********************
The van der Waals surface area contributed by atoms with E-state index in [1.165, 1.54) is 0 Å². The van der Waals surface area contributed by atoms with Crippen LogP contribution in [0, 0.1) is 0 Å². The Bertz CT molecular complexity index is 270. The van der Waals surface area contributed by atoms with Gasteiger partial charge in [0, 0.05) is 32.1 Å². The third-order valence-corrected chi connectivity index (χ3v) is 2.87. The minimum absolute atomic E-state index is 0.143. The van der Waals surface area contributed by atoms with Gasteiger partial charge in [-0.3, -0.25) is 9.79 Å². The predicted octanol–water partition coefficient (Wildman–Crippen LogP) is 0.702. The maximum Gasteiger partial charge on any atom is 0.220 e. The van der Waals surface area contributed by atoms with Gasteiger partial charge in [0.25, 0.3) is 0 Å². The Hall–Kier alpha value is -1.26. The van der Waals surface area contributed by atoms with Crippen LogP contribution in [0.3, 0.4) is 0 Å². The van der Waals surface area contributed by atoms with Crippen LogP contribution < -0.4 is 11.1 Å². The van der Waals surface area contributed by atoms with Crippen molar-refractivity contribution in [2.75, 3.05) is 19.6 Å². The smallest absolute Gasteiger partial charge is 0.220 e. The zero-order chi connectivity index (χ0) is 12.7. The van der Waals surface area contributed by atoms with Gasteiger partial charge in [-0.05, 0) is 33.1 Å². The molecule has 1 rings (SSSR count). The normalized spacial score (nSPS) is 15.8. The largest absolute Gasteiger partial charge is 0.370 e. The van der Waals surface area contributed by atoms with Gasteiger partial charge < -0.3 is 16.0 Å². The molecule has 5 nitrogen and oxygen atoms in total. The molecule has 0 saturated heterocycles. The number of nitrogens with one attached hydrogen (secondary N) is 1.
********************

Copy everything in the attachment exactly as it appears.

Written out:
The van der Waals surface area contributed by atoms with E-state index in [1.165, 1.54) is 0 Å². The van der Waals surface area contributed by atoms with Crippen LogP contribution in [0, 0.1) is 0 Å². The Bertz CT molecular complexity index is 270. The van der Waals surface area contributed by atoms with Gasteiger partial charge in [0, 0.05) is 32.1 Å². The third-order valence-corrected chi connectivity index (χ3v) is 2.87. The minimum absolute atomic E-state index is 0.143. The van der Waals surface area contributed by atoms with Gasteiger partial charge in [-0.3, -0.25) is 9.79 Å². The predicted octanol–water partition coefficient (Wildman–Crippen LogP) is 0.702. The maximum Gasteiger partial charge on any atom is 0.220 e. The van der Waals surface area contributed by atoms with Gasteiger partial charge in [0.25, 0.3) is 0 Å². The Hall–Kier alpha value is -1.26. The van der Waals surface area contributed by atoms with Crippen LogP contribution in [0.3, 0.4) is 0 Å². The van der Waals surface area contributed by atoms with Crippen LogP contribution < -0.4 is 11.1 Å². The van der Waals surface area contributed by atoms with Crippen molar-refractivity contribution in [2.75, 3.05) is 19.6 Å². The smallest absolute Gasteiger partial charge is 0.220 e. The zero-order chi connectivity index (χ0) is 12.7. The van der Waals surface area contributed by atoms with Gasteiger partial charge in [-0.05, 0) is 33.1 Å². The molecule has 1 rings (SSSR count). The normalized spacial score (nSPS) is 15.8. The largest absolute Gasteiger partial charge is 0.370 e. The van der Waals surface area contributed by atoms with Gasteiger partial charge < -0.3 is 16.0 Å². The molecule has 5 nitrogen and oxygen atoms in total. The molecule has 0 saturated heterocycles. The number of nitrogens with one attached hydrogen (secondary N) is 1.